In the described embodiment, the work item tracking system may include predefined work item type definitions. For a work item tracking system used as a software development project management system, predefined types may include work items such as tasks and bugs.
In addition, the work item tracking system may include a schema, allowing for the creation of further work item types. The schema includes multiple elements that may be incorporated into a definition of a work item type to create a custom work item type. Custom work item types may allow for a high degree of flexibility and/or specificity in a work item tracking system. Custom work item types may be defined in any suitable manner.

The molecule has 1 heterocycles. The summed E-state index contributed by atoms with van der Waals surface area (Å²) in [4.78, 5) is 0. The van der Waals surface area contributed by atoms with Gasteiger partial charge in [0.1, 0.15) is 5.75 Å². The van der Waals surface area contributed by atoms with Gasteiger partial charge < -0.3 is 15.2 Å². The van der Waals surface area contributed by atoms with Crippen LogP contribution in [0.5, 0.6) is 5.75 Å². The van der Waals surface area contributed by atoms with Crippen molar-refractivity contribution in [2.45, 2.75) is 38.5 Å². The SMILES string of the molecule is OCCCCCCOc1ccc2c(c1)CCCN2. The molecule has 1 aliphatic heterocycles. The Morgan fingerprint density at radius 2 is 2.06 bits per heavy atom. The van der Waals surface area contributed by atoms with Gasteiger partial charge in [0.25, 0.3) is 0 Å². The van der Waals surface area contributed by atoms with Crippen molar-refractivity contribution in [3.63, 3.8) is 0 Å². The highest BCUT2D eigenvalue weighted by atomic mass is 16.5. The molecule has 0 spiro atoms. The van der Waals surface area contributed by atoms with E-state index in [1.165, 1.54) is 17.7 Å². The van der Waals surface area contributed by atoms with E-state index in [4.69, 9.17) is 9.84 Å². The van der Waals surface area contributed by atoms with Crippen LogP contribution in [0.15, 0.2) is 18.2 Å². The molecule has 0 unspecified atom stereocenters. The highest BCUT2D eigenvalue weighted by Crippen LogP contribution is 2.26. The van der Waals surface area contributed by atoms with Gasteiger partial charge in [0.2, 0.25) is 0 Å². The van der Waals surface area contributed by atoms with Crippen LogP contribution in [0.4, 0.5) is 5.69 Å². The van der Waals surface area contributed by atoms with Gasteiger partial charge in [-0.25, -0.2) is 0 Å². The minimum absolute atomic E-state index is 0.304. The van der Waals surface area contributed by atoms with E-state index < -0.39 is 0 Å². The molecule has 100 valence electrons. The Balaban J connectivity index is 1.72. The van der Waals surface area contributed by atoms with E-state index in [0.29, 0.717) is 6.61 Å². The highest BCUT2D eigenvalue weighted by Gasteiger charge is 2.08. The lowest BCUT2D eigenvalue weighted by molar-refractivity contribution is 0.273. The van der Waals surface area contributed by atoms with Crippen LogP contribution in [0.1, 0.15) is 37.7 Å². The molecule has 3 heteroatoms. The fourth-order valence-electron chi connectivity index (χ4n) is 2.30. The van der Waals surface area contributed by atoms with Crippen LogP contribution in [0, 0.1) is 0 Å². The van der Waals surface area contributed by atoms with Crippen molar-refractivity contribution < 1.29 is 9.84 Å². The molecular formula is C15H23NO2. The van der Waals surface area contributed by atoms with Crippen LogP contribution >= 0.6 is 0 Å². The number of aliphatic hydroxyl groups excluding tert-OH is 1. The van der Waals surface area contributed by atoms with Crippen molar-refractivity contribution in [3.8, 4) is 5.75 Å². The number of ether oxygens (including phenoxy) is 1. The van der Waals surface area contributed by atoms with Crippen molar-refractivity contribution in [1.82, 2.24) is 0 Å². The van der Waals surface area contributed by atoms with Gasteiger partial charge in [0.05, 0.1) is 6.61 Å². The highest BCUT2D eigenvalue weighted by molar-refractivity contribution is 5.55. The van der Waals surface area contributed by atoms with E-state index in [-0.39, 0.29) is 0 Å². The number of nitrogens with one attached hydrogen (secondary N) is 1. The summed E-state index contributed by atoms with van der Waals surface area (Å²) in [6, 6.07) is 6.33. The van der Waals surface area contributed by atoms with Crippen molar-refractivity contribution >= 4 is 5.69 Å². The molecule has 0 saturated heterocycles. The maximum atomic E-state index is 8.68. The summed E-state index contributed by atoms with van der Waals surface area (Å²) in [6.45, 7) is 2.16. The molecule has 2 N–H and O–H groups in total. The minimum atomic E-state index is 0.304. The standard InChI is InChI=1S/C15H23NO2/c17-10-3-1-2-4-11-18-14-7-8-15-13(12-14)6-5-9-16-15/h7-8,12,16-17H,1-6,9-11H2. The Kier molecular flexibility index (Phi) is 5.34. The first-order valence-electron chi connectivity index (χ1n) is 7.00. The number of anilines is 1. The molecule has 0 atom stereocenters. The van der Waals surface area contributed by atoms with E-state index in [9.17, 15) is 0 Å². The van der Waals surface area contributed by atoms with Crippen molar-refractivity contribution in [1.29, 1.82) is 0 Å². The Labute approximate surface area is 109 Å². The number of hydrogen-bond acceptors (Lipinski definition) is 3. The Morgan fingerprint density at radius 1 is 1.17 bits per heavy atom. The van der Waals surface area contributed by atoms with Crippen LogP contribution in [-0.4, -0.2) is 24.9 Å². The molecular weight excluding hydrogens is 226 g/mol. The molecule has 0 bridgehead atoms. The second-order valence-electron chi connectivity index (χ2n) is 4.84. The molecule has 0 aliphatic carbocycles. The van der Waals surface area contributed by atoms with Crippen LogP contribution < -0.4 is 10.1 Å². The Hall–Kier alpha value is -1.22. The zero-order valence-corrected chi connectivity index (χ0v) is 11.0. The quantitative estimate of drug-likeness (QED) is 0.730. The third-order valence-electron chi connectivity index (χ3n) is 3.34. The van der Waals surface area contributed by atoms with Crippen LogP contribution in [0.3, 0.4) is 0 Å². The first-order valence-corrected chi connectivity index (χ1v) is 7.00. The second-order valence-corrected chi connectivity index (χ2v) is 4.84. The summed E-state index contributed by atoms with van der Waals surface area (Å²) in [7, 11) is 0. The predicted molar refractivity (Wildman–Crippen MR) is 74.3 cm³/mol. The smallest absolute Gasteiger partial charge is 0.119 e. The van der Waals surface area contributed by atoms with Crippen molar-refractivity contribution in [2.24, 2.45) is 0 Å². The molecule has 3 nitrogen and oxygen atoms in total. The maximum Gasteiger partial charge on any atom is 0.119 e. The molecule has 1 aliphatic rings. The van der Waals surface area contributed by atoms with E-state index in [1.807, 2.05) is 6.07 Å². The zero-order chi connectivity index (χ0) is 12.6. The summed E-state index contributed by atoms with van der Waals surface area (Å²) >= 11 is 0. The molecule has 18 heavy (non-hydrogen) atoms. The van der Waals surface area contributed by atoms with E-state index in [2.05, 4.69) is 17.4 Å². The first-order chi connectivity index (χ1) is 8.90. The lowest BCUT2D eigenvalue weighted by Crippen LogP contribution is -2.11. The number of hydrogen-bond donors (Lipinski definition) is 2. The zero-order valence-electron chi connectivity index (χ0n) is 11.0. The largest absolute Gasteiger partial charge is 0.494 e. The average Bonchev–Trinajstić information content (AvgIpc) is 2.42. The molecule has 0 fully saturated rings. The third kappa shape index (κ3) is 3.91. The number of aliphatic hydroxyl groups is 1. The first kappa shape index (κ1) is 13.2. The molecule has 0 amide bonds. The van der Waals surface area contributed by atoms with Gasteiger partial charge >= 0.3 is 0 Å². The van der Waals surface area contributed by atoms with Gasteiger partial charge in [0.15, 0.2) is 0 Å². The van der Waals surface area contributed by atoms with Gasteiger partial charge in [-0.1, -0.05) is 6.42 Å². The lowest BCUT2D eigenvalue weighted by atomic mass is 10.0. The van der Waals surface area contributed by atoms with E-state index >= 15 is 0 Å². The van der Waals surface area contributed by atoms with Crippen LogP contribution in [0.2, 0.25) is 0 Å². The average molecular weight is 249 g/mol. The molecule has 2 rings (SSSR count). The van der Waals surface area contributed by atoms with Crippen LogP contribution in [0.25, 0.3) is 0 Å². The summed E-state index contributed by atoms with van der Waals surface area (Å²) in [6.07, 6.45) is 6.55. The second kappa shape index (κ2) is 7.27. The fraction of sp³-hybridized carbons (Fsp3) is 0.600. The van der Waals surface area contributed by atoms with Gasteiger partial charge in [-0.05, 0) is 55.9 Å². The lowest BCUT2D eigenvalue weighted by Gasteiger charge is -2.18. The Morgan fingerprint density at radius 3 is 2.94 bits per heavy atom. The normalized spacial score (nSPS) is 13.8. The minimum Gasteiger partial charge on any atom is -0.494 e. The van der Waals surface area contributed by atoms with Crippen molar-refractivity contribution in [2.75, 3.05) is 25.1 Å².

In the illustrated embodiment, custom work item type definitions are created as XML files, which may be created using a text editor or in another suitable manner.
In the example of
An XML document typically contains a plurality of tags such as tag 402 that may be used to delimit elements in the code. For example, the <FIELDS> tag may delimit the beginning of a definition of one or more data fields and the </FIELDS> tag may delimit the end of the definition(s) of the data fields.
The custom work item type may have associated with it one or more subelements representing field definitions which are constructed and arranged to contain data representing a characteristic of the work item type.